Bouton was a former phenom whose fastball secured him a spot on the Yankees roster in the early Sixties, but by the time of the 1969 season he was struggling to find a new pitch to accomadate the sore arm that he acquired in place of that fastball. Here documented is his struggle with mastering the knuckleball, easily the most difficult pitch to control. Also, Bouton has money problems that his bosses aren't eager to resolve. Before Curt Flood's post-season trade disputes began, Bouton is seen fighting tooth-and-nail for a measly $1000 at a time, and his trade from Seattle could very well have had something to do with that (or his insistance on investing in a new product on the market, something called "Gatorade" which was supposedly better than soda for ballplayers).
Bouton also discusses the times he's living in, and how baseball chooses to ignore them. Race relations, the civil rights movement, the war in Vietnam, and all the issues that defined the Sixties never seemed to touch baseball, but Bouton gets under the skin of his teammates and his coachs by embracing some of the youth culture around him. Some of the funniest passages describe his reactions to the constant stream of country-and-western music at the back of the team bus, where he tries to "fit in" with the guys.
Bouton is remarkably honest for a ballplayer, spicing his diary with revealing passages about himself, his past, and the pasts of those around him. That's what brought him before the auspices of comissioner Bowie Kuhn to "deny" what he wrote as being true. His discussions about Mickey Mantle (whose alcoholism eventually killed him) was seen as a Benedict Arnold-esque turn in 1970, but now we all know Bouton was telling the truth.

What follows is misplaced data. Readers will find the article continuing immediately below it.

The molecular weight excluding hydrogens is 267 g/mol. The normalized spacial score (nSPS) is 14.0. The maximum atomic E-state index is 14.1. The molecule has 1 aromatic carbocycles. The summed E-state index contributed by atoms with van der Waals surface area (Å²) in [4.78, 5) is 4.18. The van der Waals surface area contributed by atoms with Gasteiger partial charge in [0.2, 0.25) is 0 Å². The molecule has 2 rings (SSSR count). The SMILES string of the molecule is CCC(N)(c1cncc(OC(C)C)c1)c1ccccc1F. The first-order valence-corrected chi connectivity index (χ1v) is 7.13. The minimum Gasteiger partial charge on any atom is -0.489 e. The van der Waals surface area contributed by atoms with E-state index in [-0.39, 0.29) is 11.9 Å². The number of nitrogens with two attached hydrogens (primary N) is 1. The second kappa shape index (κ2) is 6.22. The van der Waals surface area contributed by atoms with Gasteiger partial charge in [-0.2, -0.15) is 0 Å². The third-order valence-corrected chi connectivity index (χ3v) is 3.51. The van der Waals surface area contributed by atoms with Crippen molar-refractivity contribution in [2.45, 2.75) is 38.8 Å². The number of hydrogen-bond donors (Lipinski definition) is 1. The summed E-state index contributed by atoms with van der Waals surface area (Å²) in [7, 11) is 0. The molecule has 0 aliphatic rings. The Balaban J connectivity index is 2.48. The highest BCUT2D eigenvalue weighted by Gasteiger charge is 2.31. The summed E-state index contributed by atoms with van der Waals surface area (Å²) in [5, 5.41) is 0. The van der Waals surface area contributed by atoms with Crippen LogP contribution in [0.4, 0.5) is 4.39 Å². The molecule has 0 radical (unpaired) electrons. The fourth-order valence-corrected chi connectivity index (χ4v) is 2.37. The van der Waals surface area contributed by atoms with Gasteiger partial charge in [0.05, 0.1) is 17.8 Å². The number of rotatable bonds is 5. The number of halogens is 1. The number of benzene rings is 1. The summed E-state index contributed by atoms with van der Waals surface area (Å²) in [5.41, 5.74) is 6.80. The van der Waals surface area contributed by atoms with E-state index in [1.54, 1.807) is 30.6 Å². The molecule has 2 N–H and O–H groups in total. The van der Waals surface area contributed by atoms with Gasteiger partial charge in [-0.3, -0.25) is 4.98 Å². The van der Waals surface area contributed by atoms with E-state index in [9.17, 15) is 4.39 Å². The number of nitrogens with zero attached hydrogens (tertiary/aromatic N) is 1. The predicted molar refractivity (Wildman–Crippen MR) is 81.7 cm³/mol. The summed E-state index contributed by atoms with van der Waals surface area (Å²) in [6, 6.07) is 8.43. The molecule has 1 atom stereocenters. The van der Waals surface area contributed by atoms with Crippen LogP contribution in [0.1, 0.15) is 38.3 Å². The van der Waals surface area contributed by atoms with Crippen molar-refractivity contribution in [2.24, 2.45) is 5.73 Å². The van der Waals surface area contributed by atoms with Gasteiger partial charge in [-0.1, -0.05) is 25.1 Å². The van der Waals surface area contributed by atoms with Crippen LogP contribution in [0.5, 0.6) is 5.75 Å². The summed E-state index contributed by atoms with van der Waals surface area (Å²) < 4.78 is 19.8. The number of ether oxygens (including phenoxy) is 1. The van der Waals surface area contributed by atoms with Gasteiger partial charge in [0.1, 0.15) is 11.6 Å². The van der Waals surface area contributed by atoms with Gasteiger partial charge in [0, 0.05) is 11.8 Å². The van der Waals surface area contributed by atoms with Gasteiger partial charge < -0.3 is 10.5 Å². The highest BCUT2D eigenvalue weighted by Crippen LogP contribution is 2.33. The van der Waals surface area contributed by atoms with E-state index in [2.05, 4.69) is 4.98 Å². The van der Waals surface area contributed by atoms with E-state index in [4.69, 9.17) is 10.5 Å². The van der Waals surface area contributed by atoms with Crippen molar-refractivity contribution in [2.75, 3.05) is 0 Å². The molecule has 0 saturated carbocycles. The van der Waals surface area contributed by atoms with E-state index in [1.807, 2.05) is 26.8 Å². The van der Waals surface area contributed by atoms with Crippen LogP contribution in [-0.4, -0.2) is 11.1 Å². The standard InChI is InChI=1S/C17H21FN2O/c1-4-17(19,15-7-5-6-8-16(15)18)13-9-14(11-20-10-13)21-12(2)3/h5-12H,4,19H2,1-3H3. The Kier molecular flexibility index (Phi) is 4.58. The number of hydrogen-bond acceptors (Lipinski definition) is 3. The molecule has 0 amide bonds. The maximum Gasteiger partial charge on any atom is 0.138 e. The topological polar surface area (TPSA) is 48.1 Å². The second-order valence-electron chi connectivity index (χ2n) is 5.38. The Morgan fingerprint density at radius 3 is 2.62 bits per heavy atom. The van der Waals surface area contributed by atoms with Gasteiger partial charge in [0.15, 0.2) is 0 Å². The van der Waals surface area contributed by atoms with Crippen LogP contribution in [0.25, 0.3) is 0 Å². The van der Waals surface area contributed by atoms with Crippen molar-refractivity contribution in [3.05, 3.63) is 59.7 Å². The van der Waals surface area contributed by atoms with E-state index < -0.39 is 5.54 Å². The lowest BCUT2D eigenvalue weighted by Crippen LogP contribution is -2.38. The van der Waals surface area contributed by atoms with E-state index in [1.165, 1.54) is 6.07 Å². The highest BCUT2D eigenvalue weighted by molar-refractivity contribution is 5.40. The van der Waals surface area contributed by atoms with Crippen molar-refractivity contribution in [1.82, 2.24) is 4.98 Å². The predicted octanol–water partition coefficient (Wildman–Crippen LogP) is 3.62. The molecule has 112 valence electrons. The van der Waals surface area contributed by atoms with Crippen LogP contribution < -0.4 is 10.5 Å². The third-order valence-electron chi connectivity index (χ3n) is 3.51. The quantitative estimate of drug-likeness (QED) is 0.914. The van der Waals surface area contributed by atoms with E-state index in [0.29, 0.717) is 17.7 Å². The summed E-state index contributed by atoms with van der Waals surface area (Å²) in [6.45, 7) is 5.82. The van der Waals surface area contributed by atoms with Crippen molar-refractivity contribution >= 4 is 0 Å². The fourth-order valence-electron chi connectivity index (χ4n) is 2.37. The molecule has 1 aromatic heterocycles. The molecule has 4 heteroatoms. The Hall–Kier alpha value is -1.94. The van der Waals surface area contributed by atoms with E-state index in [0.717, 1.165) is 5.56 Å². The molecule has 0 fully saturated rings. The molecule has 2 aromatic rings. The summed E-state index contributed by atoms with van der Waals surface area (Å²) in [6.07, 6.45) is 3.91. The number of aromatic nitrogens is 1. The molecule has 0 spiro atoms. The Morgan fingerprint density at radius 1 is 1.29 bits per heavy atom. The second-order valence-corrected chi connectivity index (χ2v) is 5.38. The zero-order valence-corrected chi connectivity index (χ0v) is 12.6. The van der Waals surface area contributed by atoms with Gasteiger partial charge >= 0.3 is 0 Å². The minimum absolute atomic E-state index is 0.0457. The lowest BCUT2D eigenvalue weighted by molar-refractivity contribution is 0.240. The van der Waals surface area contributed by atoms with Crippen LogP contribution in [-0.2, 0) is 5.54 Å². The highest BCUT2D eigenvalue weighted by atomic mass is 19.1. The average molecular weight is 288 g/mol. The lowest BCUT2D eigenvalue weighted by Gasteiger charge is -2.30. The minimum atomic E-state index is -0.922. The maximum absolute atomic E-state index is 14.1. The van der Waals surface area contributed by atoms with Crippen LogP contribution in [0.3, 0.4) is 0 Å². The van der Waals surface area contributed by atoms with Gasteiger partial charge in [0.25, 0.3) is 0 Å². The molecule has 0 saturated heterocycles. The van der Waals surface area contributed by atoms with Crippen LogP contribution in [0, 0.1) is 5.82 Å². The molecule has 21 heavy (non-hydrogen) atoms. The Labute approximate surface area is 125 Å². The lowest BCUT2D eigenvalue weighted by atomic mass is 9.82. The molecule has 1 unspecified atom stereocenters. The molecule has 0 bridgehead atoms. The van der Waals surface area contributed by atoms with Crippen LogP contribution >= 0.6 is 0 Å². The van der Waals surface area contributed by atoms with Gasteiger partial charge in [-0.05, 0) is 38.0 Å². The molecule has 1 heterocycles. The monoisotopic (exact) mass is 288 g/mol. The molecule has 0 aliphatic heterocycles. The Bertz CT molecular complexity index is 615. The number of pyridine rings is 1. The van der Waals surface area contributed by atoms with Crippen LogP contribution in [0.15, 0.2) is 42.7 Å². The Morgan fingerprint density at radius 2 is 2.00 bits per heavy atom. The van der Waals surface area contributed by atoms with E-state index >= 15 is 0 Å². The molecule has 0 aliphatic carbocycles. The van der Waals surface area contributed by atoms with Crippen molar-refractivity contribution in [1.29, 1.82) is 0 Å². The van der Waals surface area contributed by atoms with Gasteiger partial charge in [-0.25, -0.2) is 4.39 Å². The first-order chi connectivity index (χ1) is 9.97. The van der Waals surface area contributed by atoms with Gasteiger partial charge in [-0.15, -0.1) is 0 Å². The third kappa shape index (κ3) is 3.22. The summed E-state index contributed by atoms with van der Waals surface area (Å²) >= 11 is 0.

Bouton's struggles with control both on the field and against his bosses make "Ball Four" a revelation, as it shows old-time baseball as the antiquated institution it is. He also revels in the fact that he's not a typical jock, and many of the teammates around him who may have been angered by tales about their own faults actually emerge as more sympathetic figures than they would have in the typical hagiograpchic sports screeds. Here they're real human beings, not the God-like figures of yore.
Jim Bouton went from being a good pitcher with arm problems to a truth-telling Judas who wrote himself out of the game. But when the book you pen is "Ball Four", it might very well be worth it. Bouton will be remembered for his masterpiece of sports literature far longer than the critics who took him to task for that. You couldn't ask for a better won-loss record.
on February 17, 2002
Unlike most sports-themed book, written by the athletes who seem to always be willing to glad-hand themselves, this terrific account into the year in the life of a ballplayer is irreverent and uncompromising. As a former ballplayer, Jim Bouton played hard but always lived by a higher code. Never willing to place himself in a compromising situation, he nonetheless becomes a somewhat outspoken critic of what baseball had become (remember, this book was written during the 1969 season, well before free-agency and the Enron-esque manner by which MLB seems to handle itself as an organization these days). Yes, he does seem harsh on some teammates, past and present, and doesn't fail to criticize himself on many occasions either. But he ultimately reveals himself to be a fan of the game, warts and all. It's easy to understand why this book generated so much controversy. It still manages to convey an important message that athletes and their sport are, at the end of the day, completely fallible. Despite the somewhat shallow character baseball players and managers reveal throughout "Ball Four", you still get the sense from Bouton that you wouldn't trade the experience for anything in the world. And, more than anything, it destroys the myth that the game was so much better back in the "good old days."